Sorry, But Taylor Swift's New Video Is NOT Offensive


Normally, Taylor Swift can do no wrong in the eyes of the both the fans and fellow musicians (with the exception of Kanye, maybe). And this is why I was so surprised to see the whole freaking Internet turn on her after yesterday's release of the music video for Taylor's new single "Shake It Off." Well some of the Internet, anyway.

The most outspoken critic has to be rapper Earl Sweatshirt, who went on Twitter ranting about the "inherently offensive" and "ultimately harmful" video. Then there was the review written by journalist Hillary Crosley titled, "Taylor Swift's New Video Is a Cringe-Worthy Mess," in which Crosley analyzes the video scene by scene, reads way too deeply into the most innocent nuances of it, and ultimately deems it to be both boring and shockingly offensive at the same time. By the time I finished the piece, I was left with an uncomfortable feeling of embarrassment for its writer. She basically proved herself to be a grown woman that not only really sweats the small stuff, but also goes out of her way to find small stuff to sweat.

For the sake of transparency, it should be noted that both Sweatshirt and Hillary are black and their criticism of "Shake It Off" has to do with what they perceive as elements of cultural appropriation in the video.

I get that, as Hillary pointed out, this isn't the best week for race relations in America given the situation in Ferguson, MO. I get that people are on edge, especially in the African-American community"”and rightfully so. But to attack Taylor Swift's harmless pop video is kind of grasping at straws.

First and foremost"”the video is satirical from beginning to end and it blatantly spoofs music video clichés. While this isn't the most original concept, it certainly isn't racist, derogatory, or even remotely offensive.

Yes, there are some black people in the video. Yes, Taylor tries twerking in a couple of the scenes. But those scenes are intended to parody chicks like Miley and Gaga who've released videos full of real, un-ironic cultural appropriation. Taylor's poking fun at how stupid they look doing it!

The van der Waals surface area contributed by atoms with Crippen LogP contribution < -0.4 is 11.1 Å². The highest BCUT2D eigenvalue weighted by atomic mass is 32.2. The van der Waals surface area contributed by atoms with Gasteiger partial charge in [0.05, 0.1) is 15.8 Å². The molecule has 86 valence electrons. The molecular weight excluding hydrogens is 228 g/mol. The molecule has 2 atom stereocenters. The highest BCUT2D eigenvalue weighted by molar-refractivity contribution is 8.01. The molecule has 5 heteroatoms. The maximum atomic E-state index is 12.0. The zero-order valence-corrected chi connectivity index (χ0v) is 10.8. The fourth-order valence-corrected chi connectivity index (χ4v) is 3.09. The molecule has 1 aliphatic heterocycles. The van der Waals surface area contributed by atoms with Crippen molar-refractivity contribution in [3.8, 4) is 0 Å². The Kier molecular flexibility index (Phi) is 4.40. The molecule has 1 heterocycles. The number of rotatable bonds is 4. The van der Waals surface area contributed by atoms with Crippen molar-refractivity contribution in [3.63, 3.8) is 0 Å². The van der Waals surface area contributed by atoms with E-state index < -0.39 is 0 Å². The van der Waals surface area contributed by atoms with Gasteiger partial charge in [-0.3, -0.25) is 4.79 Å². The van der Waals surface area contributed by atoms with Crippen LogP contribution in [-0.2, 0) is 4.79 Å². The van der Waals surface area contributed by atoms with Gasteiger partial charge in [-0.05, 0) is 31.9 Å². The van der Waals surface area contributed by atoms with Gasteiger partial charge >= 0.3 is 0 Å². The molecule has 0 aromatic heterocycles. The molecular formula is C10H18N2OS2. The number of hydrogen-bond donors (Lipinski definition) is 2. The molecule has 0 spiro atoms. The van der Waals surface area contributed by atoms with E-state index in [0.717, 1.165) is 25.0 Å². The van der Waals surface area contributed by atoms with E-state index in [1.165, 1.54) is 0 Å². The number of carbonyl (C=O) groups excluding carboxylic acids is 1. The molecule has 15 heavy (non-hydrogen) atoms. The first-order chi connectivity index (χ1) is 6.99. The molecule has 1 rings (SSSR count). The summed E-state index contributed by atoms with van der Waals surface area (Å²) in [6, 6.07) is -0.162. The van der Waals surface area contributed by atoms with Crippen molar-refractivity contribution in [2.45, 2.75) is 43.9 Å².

In "Shake It Off," Taylor fumbles her way through hip-hop finger-tutting, unable to keep up with the black hip-hop dancer trying to teach her. She clumsily tries booty shaking, but fails"”choosing instead to crawl between the legs of real twerkers while looking up at their gyrating bums in astonishment and admiration. Is that not the exact opposite of appropriation? If anything, Taylor is saying, "Hey, look, this is NOT a culture I or any other white girl will ever be able to claim as my own"”nor should I even try."

Sweatshirt, however, didn't get the joke possibly because he admittedly didn't bother to even watch the video before overreacting to it. Here's his ill-informed tweet: "I don't need to watch it to tell you that it's ultimately harmful. Perpetuating black stereotypes to the same demographic of white girls who hide their prejudice by proclaiming their love of the culture. For instance, those of you are afraid of black people but love that in 2014 it's okay for you to be trill or twerk ... "

But if Sweatshirt had actually seen "Shake It Off" rather than basing his unwarranted rant on a couple of screenshots, he would have realized that hip-hop moves are just a few of the dance genres sampled in the video. Break, ballet, interpretive, rhythmic gymnastics and jazz are all featured in it as well"”and are all executed comically poorly by Taylor alongside professionals actually trained in each. Come on, people, she's laughing at herself for being a bad dancer"”that's all! I guess she didn't realize that all schools of movement are fair game for satire as a white woman, but she's not allowed to acknowledge the existence of hip-hop, let alone have some fun with it. Frankly, that's news to me as well.

One of the most bizarre reactions was that of Gawker writer and, ahem, Caucasian dude Sam "White Guilt" Biddle. He took to Twitter as well and tweeted a still from one of the video's breakdancing scenes featuring Taylor wearing a baseball cap and Letterman jacket while holding an old school boom box on her shoulder. The accompanying caption read: "This will not help America begin the healing."

Um, okay. I guess that's an accurate statement. Which could also be made about a photo of a coffee cup, or Grumpy Cat, or a houseplant. They're all things that will not help America begin the healing"”but only because they're all things which won't have any affect on the healing process, period. Because, just like Taylor's Letterman jacket and boom box, these things have nothing to do with race whatsoever. Her album is called 1989 for crying out loud; she's appropriating the decade in which she was born, and trying to spin her attire any other way is ridiculous.

For the record, I'm not a Taylor Swift fan. I find her boring and her music childish. But both she and her video are completely harmless no matter how much racial tension the recent tragedy in Ferguson has caused. Taylor's video won't help this country begin to heal, as Sam Biddle so astutely pointed out. The one thing that will? If we all stop fueling the fire and wasting time looking for racism where it doesn't exist. Instead, let's focus on eradicating it where it does.

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